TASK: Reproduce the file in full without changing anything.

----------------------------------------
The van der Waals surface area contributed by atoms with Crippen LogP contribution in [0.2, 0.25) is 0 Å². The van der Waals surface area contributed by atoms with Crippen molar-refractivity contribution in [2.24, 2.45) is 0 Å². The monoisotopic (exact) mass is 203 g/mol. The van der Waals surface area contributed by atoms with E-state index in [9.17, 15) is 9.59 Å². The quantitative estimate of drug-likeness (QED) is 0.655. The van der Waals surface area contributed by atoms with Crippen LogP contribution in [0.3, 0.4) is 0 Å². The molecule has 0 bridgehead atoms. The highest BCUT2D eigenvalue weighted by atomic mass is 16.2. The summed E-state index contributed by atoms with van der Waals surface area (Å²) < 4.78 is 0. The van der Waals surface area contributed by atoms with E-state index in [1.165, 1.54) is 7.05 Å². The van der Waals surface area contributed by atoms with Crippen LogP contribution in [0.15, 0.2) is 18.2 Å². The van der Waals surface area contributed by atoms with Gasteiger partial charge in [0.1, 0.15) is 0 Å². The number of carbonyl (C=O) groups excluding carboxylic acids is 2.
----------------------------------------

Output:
The van der Waals surface area contributed by atoms with Crippen LogP contribution in [0.2, 0.25) is 0 Å². The van der Waals surface area contributed by atoms with Crippen molar-refractivity contribution in [2.24, 2.45) is 0 Å². The monoisotopic (exact) mass is 203 g/mol. The van der Waals surface area contributed by atoms with E-state index in [9.17, 15) is 9.59 Å². The quantitative estimate of drug-likeness (QED) is 0.655. The van der Waals surface area contributed by atoms with Crippen LogP contribution in [0.3, 0.4) is 0 Å². The molecule has 0 bridgehead atoms. The highest BCUT2D eigenvalue weighted by atomic mass is 16.2. The summed E-state index contributed by atoms with van der Waals surface area (Å²) < 4.78 is 0. The van der Waals surface area contributed by atoms with E-state index in [1.165, 1.54) is 7.05 Å². The van der Waals surface area contributed by atoms with Crippen LogP contribution in [0.15, 0.2) is 18.2 Å². The van der Waals surface area contributed by atoms with Gasteiger partial charge in [0.1, 0.15) is 0 Å². The number of carbonyl (C=O) groups excluding carboxylic acids is 2.